If it is the case that the person has made an error / busted your boundaries and you feel that they are not acknowledging it, either explain your position again differently (there’s no point in explaining the same way), or step away. When they return to the discussion, don’t allow them to press the Reset Button and ask them to acknowledge where they have erred. If they won’t, leave it be even if it means opting out (if it’s that serious). I find with some people, when they’ve had some time, they ‘suddenly’ see things from your perspective or try to creep around you apologising indirectly. If it’s a recurrent issue, you will both need to put aside some time to address it and find a resolution calmly and if it isn’t, try for a calm conversation and agree to move on. If you suspect that they don’t really ‘get’ why it’s an issue, and it’s not currently serious enough to opt out, I’d flag it as an amber warning but move on.

10. Let it go

I don’t hold on to my conflicts because when I have, it has affected my health due to all of the stuff rattling around in my head. Next thing I had tinnitus. I have neither the time or the inclination to carry around a conflict for any great length of time. If we have a run-in, it tends to be over before the day is out. I have about a 3-day rumination limit after a conflict outside of the home, and then I start saying “Let it go Nat” instead of chasing the thoughts, and I use my hands to do a letting go motion.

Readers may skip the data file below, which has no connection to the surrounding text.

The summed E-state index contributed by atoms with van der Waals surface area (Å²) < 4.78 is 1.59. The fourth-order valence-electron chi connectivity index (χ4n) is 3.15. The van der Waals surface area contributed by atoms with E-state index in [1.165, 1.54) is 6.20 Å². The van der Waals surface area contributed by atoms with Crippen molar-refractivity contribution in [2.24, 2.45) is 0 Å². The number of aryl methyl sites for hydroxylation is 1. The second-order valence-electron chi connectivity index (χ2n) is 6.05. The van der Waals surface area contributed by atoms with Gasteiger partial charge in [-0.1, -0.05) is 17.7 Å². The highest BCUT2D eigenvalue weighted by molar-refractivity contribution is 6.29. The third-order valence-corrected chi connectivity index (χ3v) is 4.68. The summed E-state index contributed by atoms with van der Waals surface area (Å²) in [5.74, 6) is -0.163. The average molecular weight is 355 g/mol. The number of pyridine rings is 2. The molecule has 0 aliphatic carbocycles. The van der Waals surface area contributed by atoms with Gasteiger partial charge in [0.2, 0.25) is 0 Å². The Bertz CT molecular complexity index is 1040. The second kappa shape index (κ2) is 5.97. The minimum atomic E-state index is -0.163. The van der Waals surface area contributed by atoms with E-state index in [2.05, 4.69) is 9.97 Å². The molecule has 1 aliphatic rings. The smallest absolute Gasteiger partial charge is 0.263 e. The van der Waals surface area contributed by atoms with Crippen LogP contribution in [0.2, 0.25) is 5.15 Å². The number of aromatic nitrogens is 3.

Trust me, if you don’t make the choice to let it go, the sky is going to feel like it’s coming down because you’re going to be stewing or you’re going to keep bringing it up.

If you’re not saying your piece, say it, because people who are indirect and hint as a way of trying to avoid unfavourable outcomes end up labouring over numerous discussions when it would probably have taken one or two if they had just got to the point. You also have to choose to be done because honestly, you could go from here to eternity remembering Just one more thing that you think you need to get across. It then becomes that you’re ruminating and having an argument with yourself. Let it go.